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NETGEAR Nighthawk XR1000 Review

The Nighthawk XR1000 has decent speeds for the money, but you may find better value elsewhere.

Is the Nighthawk XR1000 right for you?

The Nighthawk XR1000 has good Wi-Fi 6 speeds for the money and a few nifty tools to help improve your latency when playing games online. But it’s lacking in areas where other similarly priced routers excel. Plus, it only supports internet plans with speeds of 940 Mbps and lower. Honestly, you’ll find better value elsewhere.


  • Gaming tools
  • OpenVPN server
  • Ad blocking


  • No multi-gig internet
  • No parental controls
  • Subscription-locked security

Nighthawk XR1000 standout features

Close up of red grille on Nighthawk XR1000

Gamers may appreciate the Geo-Filter tool that filters out servers with high ping rates. Other callout features include the built-in ad blocking tool, OpenVPN server, and media sharing capabilities.

The best features at a glance:

  • Gaming tools
  • OpenVPN server
  • Media server
  • Ad blocking
  • Content filtering

Compare the Nighthawk XR1000 to the competition

ProductWi-Fi versionMax throughputPrice*Order online
NETGEAR Nighthawk XR1000Wi-Fi 65,400Mbps$230.77View on Amazon
TP-Link Archer AX11000Wi-Fi 611,000Mbps$278.00View on Amazon
TP-Link Archer AX6000Wi-Fi 66,000Mbps$209.99View on Amazon
TP-Link Archer AX90Wi-Fi 66,600Mbps$335.99View on Amazon

Compared to the routers we’ve tested so far, the Nighthawk XR1000 competes with the TP-Link Archer AX11000, Archer AX6000, and Archer AX90 in speed and price. All four are in the same ballpark in both categories—the only significant differences lie in the features.

The big callout is the XR1000’s lack of multi-gig internet support, which the three TP-Link routers have. On the flip side, the XR1000 and Archer AX11000 claim to be gaming routers, but the XR1000 is the only one with real gaming tools.

See our full coverage of the best routers for gaming.

Our Nighthawk XR1000 scoring breakdown

Category Score* Summary
Performance 4 Matches the TP-Link Archer AX11000 and AX6000 routers in speed.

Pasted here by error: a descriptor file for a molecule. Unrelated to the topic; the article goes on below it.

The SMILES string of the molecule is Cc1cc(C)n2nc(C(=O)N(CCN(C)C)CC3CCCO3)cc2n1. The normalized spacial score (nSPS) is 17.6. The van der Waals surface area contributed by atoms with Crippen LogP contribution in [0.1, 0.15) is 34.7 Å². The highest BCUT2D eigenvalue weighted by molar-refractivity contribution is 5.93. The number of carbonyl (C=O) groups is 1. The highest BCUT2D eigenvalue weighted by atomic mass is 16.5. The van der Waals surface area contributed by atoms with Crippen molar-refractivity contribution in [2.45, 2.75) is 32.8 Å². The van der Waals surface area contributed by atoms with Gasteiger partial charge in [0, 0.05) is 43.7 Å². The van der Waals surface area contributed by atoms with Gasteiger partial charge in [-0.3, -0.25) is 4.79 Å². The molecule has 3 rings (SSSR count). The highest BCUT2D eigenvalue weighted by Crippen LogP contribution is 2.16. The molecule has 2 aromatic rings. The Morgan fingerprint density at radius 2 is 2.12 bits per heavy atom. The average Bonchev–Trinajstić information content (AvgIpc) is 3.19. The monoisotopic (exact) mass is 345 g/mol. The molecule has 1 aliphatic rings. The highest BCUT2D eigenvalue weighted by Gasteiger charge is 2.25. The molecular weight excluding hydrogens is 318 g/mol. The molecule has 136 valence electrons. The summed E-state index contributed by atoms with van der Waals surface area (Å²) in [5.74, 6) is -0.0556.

Features 3 Includes a few gaming tools and an OpenVPN server.
Design 3 Lacks multi-gig internet support and link aggregation.
Setup 2 Drags you through a subscription nag and video tutorial.
Ease of use 5 Provides the best web interface we’ve ever used.

* out of 5 points

Nighthawk XR1000 with an antenna disconnected



Wi-Fi configuration:

  • 2.4 GHz band: 600Mbps (2 x 300Mbps)
  • 5 GHz band: 4,800Mbps (4 x 1,200Mbps)

The Nighthawk XR1000 has good speeds for the money, matching the TP-Link Archer AX11000 and AX6000 routers by the time we tested outside at 120 feet. As with any router we test, the speeds you get ultimately depend on your environment, so you may see better or worse than what we recorded.

Unfortunately, the max you can get in real-world speed is around 980 Mbps on a good day, thanks to the router’s Gigabit Ethernet WAN port. There’s no multi-gig support or link aggregation, so this router is best for internet plans of 940Mbps and slower.

Nighthawk XR1000 router antennas are marked



Notable features:

  • Gaming tools
  • Built-in ad blocker
  • OpenVPN server

Here’s the deal. You can enable the ad blocker and set general content filtering, but that’s it. All other security features require a NETGEAR Armor subscription tied to the Nighthawk app. There are no real parental control tools, so gaming parents need a standalone service to keep their kids in check.

But there are a few callouts here. You get a few helpful gaming tools, a built-in OpenVPN server, and media sharing. There’s Alexa and Google Assistant support too, but it’s not apparent—we had to search the internet to figure it out (other routers show this support in the web interface or app).

What we wish the Nighthawk XR1000 did better

  • Free built-in VPN client
  • Better parental controls

Kudos to NETGEAR for including a built-in OpenVPN server, but some competing routers also have a free built-in client. That’s not the case with the XR1000, but you can use Bitdefender VPN in the NETGEAR Armor subscription.

And while we get that the XR1000 caters to gamers, some of us also have kids. The closest you can get to parental controls from the XR1000 is the Traffic Controller component, which you can use to control when specific devices can connect and the services they can access.

Ports on back of Nighthawk XR1000 router




  • Power on/off button (back)
  • Recessed reset button (requires a pin to push) (back)
  • WPS button (top)
  • Wi-Fi on/off button (top)


  • 1x Gigabit Ethernet port (WAN)
  • 4x Gigabit Ethernet ports (LAN)
  • 1x USB-A 3.2 port (5 Gbps)

The most important spec to call out here: The XR1000 offers four Wi-Fi streams on the 5 GHz band. That means you can use two modern smartphones at full speed (around 1,200Mbps each) until you connect a third device to that band. A third band dividing those four streams would be better, so your devices aren’t flooding the same channel, but that’s not the case here.

At this price, you can find better designs with competing products like the TP-Link Archer AX11000. The XR1000 doesn’t support multi-gig internet, doesn’t have link aggregation, and is limited to four Gigabit Ethernet ports. But at least you get a USB port to share media across your local network or the internet.